Comic Non-Sans: Donations to Specifications

Once in a while our editor will toss me a specific link or idea to take a look at — about 70% of the time I actually look at them in a timely fashion, because I am easily distracted, and the rest of the time I sort of waffle because I feel like I need a bit more personal experience in the topic before I address it.

Funnily enough, this time I was handed a topic that I myself had come right out of dealing with; whether she knew this or not, I have no idea.  I talked recently about the idea of webcomic economics, specifically donations vs. book sales vs. sales of unrelated niftystuff.  What I was pointed to this time, though, was a specific donation page for the webcomic Em²a by Emma Lysyk.  For those not in the mood to click links, basically she asks for a refill to her “chai fund.”  Whether this is completely true or if it’s along the same lines as humorous requests for “beer money,” I’m not sure.  But there are other examples of asking for specifics: artists putting up their Amazon wishlists, for example.

Now, in the past, I’ve run fundraisers for book printing costs … am actually about to do that again soon, as a matter of fact.  I understand that that’s one thing — it’s something that benefits the creators, the publishers, and the fans.  By asking for stuff off Amazon, or noting where money is likely to go (if they’re actually telling the truth), that’s a flat-out personal request.  Whether it’s tacky or honest is a bit up in the air.  When I get book donations, yes, I do keep them in a separate sub-account at the bank that gets funneled directly into my publisher’s PayPal account when the time comes.

Normally I feel like I could explore the donations to specifications from a slightly more aloof, snarky angle, but as I said, I’ve just come out of something that makes this whole thing oddly timely.

Recently, one of my guinea pigs fell very ill indeed.  The vet up the road from me is a whiz with small animals, but such things come at a price.  In the end, the expenses — appointments, injections, treatments, take-home medication — came out to as near to $500 as makes no difference.  I have a good job, but not that good a job, so on a whim I tossed out a request to readers to help me foot the bill.  I ended up raising half the money, and my grandparents matched the reader donations.  Unfortunately, Kimiko didn’t make it, but she got a far more comfortable last few days than she might have otherwise.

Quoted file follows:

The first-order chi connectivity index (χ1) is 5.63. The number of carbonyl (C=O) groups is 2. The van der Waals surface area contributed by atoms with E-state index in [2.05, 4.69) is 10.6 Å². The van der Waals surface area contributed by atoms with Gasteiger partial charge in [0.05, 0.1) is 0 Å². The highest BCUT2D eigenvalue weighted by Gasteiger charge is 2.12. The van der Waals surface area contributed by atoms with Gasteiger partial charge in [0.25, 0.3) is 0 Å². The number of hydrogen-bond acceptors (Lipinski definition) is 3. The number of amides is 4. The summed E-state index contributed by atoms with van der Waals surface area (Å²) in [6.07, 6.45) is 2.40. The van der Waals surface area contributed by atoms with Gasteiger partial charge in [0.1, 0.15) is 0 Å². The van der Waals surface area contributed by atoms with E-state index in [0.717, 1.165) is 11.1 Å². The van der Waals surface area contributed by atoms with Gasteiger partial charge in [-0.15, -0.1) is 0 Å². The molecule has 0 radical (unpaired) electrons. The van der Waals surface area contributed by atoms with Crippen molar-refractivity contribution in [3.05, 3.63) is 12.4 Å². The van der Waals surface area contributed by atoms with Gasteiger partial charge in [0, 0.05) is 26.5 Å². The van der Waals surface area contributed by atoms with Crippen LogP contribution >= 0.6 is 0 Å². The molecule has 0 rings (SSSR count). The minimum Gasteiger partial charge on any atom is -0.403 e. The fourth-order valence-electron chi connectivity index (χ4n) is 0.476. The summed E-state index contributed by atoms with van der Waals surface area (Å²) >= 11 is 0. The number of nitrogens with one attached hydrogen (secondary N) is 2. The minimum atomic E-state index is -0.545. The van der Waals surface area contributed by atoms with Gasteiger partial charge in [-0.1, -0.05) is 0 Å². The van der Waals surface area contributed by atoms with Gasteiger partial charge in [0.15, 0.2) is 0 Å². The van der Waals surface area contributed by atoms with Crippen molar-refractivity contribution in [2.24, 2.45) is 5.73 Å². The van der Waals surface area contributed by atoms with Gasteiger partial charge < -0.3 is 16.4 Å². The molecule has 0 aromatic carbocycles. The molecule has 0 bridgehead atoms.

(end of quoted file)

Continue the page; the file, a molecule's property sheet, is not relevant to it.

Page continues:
That said, I’m not entirely sure I can offer witty commentary on specific donations.  I mean, okay, perhaps donating to a webcomicker’s ailing pet is more “noble” a cause than buying someone the sixth season of “House” on DVD.  But those are still two things you’ll never see a direct result from for yourself (worse still if the pet you donated to help doesn’t even make it).  Theoretically, I could have paid off the vet bills eventually by just cutting my personal spending for a while.  And I wasn’t particularly expecting anything to come of it — I’ve had readers write to me asking how dare I charge for my books, much less ask for donations.  But they came through and it was a help.

Specifying donations, then?  Warranted?  Silly?  Tacky?  Worth a try but generally ill-advised in the end?  Well, from a cynical angle I say people might as well know where their money is going.  From the angle of someone who’s just tried it, I say the same — but more because it gives people a better idea of what they’re “buying.”  Be it viewing material for comicking time, a source of caffeine, or a little bit of peace of mind, it might be just as well to know what it is your favorite creator feels is important at any given time.  Then readers can decide if it’s important to them, too.

And if it’s not specified, I’d say just assume it’s going to beer anyway.  I’ve been doing this ten years. I know how it is.

Posted on May 10, 2011 at 01:00 by Kara Dennison · Permalink
In: Columns, The Written Word, Webcomics, Webcomics · Tagged with: , ,